Is NITI Aayog now working against the poor?
What it has recommended in its latest report on reforming medical education is going to please only profit makers in the private sector.
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As the nation celebrates its 70th Independence Day examining its achievements and challenges, the NITI Aayog has proposed a plan to overcome one of the key challenges facing India - lack of equitable and affordable healthcare facilities for millions of poor Indians.
Since it comes from a public-funded body chaired by the prime minister himself, one would have assumed the plan would address the need for doctors capable of serving the poor and in rural areas.
But what the Aayog has recommended in its latest report on reforming medical education is going to please only profit makers in the private sector.
It wants the government to permit for-profit medical colleges as a solution to India's health woes.
Not just this, the commission says there should be no cap on fees charged by private colleges.
The report dashes whatever hopes the poor have from the state-run health system in India.
In one stroke, the committee headed by the Aayog vice-chairman and three IAS officers has undone all the hard work put by health experts as well as parliamentary committees in recent years.The first movers in this game could be corporate hospitals themselves. (AP)
The Aayog has suggested a supremely weak regulatory system, and has even carved a role for itself in appointing medical regulators.
If accepted, these recommendations could send India's health system into a spiral of high cost care for majority of people.
At present, only not-for- profit organisations like trusts and societies are permitted to establish medical colleges.
Over the years, this system has become corrupt with the practice of capitation fee and sale of medical seats for amounts as high as Rs 1 crore.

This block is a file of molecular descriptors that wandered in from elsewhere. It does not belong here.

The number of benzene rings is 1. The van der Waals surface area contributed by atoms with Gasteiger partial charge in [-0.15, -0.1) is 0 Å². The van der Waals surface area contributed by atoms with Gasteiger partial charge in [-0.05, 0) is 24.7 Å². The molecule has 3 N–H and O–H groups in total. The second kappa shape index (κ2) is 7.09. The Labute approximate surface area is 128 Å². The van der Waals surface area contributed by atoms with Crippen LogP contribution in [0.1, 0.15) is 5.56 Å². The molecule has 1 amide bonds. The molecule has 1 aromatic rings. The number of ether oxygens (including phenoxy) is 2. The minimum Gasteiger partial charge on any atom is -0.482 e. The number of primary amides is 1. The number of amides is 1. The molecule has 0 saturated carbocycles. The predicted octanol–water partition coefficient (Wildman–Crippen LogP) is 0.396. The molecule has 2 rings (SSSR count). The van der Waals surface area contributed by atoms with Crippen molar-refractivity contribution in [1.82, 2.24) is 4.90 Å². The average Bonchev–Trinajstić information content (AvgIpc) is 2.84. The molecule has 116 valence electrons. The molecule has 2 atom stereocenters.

The Aayog's weird logic is that the current ban on for-profit institutions has not prevented private institutions from extracting profits, so why not make profit legal and let private companies float medical colleges and make money.
Not just this, the panel says, there should be no cap on fees such medical education companies can charge as "a fee cap would discourage entry of private colleges thereby undermining the objective of rapid expansion of medical education".
Several empirical studies have documented negative impacts of existing private medical colleges.
Private medical colleges are disproportionately concentrated in some states in the south and the west; students who are enrolled there come from affluent families and most end up in corporate hospitals to recover "investments" they make.
All this means high cost of service and care for people.
The situation would worsen when for-profit companies are allowed to run medical colleges.
The first movers in this game could be corporate hospitals themselves.
Will a doctor graduating from a corporate medical college be ever willing to work in a public health facility - be it urban or rural - or do research?
Will such a doctor be even aware of India's health problems and disease profile?
It is ironic that at a time when America is debating demerits of corporate universities thanks to the candidature of Donald Trump who runs for-profit Trump University, India with diverse health needs is contemplating private medical education companies.
The next could be for-profit engineering colleges and universities teaching humanities.
(Courtesy of Mail Today.)